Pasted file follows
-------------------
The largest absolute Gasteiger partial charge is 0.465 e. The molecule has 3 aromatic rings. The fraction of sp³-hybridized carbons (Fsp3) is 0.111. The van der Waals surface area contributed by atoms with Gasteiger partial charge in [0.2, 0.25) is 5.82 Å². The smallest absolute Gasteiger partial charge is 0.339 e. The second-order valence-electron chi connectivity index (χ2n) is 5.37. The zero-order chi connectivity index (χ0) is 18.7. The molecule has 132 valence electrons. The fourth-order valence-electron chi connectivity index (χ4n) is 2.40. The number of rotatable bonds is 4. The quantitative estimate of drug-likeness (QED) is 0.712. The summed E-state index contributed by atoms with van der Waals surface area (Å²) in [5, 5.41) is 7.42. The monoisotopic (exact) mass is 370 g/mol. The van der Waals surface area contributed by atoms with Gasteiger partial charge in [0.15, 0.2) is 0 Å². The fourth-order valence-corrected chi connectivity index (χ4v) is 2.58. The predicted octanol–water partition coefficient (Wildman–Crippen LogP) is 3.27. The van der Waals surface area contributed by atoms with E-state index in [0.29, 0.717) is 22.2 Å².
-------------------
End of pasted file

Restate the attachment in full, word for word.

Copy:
The largest absolute Gasteiger partial charge is 0.465 e. The molecule has 3 aromatic rings. The fraction of sp³-hybridized carbons (Fsp3) is 0.111. The van der Waals surface area contributed by atoms with Gasteiger partial charge in [0.2, 0.25) is 5.82 Å². The smallest absolute Gasteiger partial charge is 0.339 e. The second-order valence-electron chi connectivity index (χ2n) is 5.37. The zero-order chi connectivity index (χ0) is 18.7. The molecule has 132 valence electrons. The fourth-order valence-electron chi connectivity index (χ4n) is 2.40. The number of rotatable bonds is 4. The quantitative estimate of drug-likeness (QED) is 0.712. The summed E-state index contributed by atoms with van der Waals surface area (Å²) in [5, 5.41) is 7.42. The monoisotopic (exact) mass is 370 g/mol. The van der Waals surface area contributed by atoms with Gasteiger partial charge in [0.15, 0.2) is 0 Å². The fourth-order valence-corrected chi connectivity index (χ4v) is 2.58. The predicted octanol–water partition coefficient (Wildman–Crippen LogP) is 3.27. The van der Waals surface area contributed by atoms with E-state index in [0.29, 0.717) is 22.2 Å².